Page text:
Book Review: The Democracy Deficit by Alfred C. Aman
University of California, Los Angeles (UCLA) - School of Law
Journal of Legal Studies, 2005
UCLA School of Law Research Paper No. 06-06
The study of globalization is burgeoning across the academy, and is increasingly a topic of legal scholarship. While critiques and defenses of globalization are myriad, the theme most commonly propounded in legal circles is that of a democratic deficit. As decisions previously taken at the national level are constrained by, or undertaken through, the acts of international organizations, policies are increasingly harmonized and, some argue, shifted in a free market direction. Traditional administrative law concepts and solutions appear increasingly feeble; the challenge is to update administrative law for the age of treaties. In this essay, which reviews Alfred Aman's The Democracy Deficit: Taming Globalization Through Law Reform (2004), I situate the book in the broader literatures on globalization and global governance and evaluate the alleged challenges to democracy and due process posed by these twin phenomena.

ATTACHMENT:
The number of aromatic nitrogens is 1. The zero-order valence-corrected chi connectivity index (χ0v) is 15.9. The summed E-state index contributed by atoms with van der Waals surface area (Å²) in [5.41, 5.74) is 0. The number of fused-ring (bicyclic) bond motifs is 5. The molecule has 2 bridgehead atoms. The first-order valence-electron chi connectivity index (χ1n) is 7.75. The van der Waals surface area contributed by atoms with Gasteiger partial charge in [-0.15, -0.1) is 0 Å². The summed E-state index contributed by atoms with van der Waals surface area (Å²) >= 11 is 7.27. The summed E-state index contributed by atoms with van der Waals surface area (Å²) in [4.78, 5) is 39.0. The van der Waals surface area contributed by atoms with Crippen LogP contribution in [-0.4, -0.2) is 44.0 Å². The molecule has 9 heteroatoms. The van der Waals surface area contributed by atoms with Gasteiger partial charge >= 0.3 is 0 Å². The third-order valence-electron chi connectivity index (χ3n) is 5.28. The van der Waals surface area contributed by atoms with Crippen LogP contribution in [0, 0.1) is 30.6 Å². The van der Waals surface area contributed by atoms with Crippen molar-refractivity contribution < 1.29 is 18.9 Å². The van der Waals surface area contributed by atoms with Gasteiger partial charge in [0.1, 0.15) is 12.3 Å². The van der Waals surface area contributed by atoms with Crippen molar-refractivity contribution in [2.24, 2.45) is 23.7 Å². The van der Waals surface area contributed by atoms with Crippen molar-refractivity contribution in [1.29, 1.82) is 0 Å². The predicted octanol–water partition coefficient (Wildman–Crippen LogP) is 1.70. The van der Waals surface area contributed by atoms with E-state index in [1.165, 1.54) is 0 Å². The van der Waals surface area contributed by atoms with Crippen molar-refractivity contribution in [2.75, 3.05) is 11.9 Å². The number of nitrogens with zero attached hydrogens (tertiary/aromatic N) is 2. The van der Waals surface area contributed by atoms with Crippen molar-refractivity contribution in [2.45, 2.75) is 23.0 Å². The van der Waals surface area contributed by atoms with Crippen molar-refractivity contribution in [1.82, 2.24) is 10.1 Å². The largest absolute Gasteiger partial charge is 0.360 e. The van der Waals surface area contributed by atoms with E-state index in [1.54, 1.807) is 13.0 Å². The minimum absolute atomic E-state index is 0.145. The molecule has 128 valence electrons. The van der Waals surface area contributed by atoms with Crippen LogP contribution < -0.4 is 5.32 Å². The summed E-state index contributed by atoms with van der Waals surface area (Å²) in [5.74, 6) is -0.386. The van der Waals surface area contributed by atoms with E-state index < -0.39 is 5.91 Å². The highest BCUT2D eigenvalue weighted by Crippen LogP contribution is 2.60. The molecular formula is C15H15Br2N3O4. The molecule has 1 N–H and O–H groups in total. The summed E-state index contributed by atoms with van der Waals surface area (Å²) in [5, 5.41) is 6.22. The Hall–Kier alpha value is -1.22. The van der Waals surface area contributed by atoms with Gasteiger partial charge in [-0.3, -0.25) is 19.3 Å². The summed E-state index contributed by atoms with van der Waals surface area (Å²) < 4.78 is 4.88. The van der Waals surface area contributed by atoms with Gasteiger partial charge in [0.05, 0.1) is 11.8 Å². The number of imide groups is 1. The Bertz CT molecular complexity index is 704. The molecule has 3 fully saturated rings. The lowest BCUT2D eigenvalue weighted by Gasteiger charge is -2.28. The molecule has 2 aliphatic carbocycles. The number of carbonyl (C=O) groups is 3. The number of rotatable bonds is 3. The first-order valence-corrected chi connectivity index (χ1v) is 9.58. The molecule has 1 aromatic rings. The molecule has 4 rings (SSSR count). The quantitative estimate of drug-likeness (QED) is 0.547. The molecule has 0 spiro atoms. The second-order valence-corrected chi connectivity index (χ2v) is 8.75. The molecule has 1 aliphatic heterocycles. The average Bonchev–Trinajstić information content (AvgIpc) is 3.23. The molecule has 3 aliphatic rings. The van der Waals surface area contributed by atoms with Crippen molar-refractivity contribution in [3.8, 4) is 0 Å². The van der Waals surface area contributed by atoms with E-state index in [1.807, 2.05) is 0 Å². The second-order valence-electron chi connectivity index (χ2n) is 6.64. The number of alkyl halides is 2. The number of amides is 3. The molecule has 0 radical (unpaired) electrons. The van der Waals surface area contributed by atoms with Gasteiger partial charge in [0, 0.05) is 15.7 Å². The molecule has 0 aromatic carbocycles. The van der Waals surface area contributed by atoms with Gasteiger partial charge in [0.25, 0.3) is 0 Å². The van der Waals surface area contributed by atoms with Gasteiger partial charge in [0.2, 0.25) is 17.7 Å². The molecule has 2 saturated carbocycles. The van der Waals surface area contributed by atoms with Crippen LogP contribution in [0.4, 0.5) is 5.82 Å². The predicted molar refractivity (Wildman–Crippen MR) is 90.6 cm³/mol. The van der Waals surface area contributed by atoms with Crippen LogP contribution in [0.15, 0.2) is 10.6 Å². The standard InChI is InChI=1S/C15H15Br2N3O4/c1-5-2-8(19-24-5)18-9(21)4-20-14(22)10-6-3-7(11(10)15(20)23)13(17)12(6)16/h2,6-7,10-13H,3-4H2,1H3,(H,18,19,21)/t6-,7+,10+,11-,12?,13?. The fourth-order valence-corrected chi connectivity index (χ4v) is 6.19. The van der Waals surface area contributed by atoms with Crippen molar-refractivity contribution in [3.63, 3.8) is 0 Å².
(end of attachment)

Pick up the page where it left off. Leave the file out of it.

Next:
Number of Pages in PDF File: 10
Keywords: global governance, administrative law
Date posted: February 3, 2006